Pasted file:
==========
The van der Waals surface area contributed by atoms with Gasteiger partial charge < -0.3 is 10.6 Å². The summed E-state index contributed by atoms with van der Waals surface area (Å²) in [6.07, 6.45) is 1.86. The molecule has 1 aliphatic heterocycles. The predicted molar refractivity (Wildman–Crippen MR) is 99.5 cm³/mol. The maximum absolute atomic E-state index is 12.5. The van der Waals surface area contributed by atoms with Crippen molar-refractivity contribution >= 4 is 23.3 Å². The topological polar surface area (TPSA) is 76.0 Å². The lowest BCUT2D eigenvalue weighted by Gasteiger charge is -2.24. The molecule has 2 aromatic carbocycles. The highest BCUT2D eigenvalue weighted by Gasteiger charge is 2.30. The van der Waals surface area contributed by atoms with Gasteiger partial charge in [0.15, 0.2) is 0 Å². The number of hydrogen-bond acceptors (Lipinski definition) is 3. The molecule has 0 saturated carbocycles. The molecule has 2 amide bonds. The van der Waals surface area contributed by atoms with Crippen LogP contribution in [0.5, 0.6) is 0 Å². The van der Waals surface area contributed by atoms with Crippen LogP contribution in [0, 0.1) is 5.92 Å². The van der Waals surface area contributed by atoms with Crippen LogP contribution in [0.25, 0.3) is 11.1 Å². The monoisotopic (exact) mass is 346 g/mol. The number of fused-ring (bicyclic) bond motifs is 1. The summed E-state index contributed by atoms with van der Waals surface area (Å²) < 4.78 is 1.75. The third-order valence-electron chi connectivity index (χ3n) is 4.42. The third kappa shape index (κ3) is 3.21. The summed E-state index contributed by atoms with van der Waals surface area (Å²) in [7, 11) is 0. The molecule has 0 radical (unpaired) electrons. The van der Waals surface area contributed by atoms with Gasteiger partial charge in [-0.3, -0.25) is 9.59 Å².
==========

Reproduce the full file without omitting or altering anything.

The van der Waals surface area contributed by atoms with Gasteiger partial charge < -0.3 is 10.6 Å². The summed E-state index contributed by atoms with van der Waals surface area (Å²) in [6.07, 6.45) is 1.86. The molecule has 1 aliphatic heterocycles. The predicted molar refractivity (Wildman–Crippen MR) is 99.5 cm³/mol. The maximum absolute atomic E-state index is 12.5. The van der Waals surface area contributed by atoms with Crippen molar-refractivity contribution >= 4 is 23.3 Å². The topological polar surface area (TPSA) is 76.0 Å². The lowest BCUT2D eigenvalue weighted by Gasteiger charge is -2.24. The molecule has 2 aromatic carbocycles. The highest BCUT2D eigenvalue weighted by Gasteiger charge is 2.30. The van der Waals surface area contributed by atoms with Gasteiger partial charge in [0.15, 0.2) is 0 Å². The number of hydrogen-bond acceptors (Lipinski definition) is 3. The molecule has 0 saturated carbocycles. The molecule has 2 amide bonds. The van der Waals surface area contributed by atoms with Crippen LogP contribution in [0.5, 0.6) is 0 Å². The van der Waals surface area contributed by atoms with Crippen LogP contribution in [0, 0.1) is 5.92 Å². The van der Waals surface area contributed by atoms with Crippen LogP contribution in [0.25, 0.3) is 11.1 Å². The monoisotopic (exact) mass is 346 g/mol. The number of fused-ring (bicyclic) bond motifs is 1. The summed E-state index contributed by atoms with van der Waals surface area (Å²) < 4.78 is 1.75. The third-order valence-electron chi connectivity index (χ3n) is 4.42. The third kappa shape index (κ3) is 3.21. The summed E-state index contributed by atoms with van der Waals surface area (Å²) in [7, 11) is 0. The molecule has 0 radical (unpaired) electrons. The van der Waals surface area contributed by atoms with Gasteiger partial charge in [-0.3, -0.25) is 9.59 Å².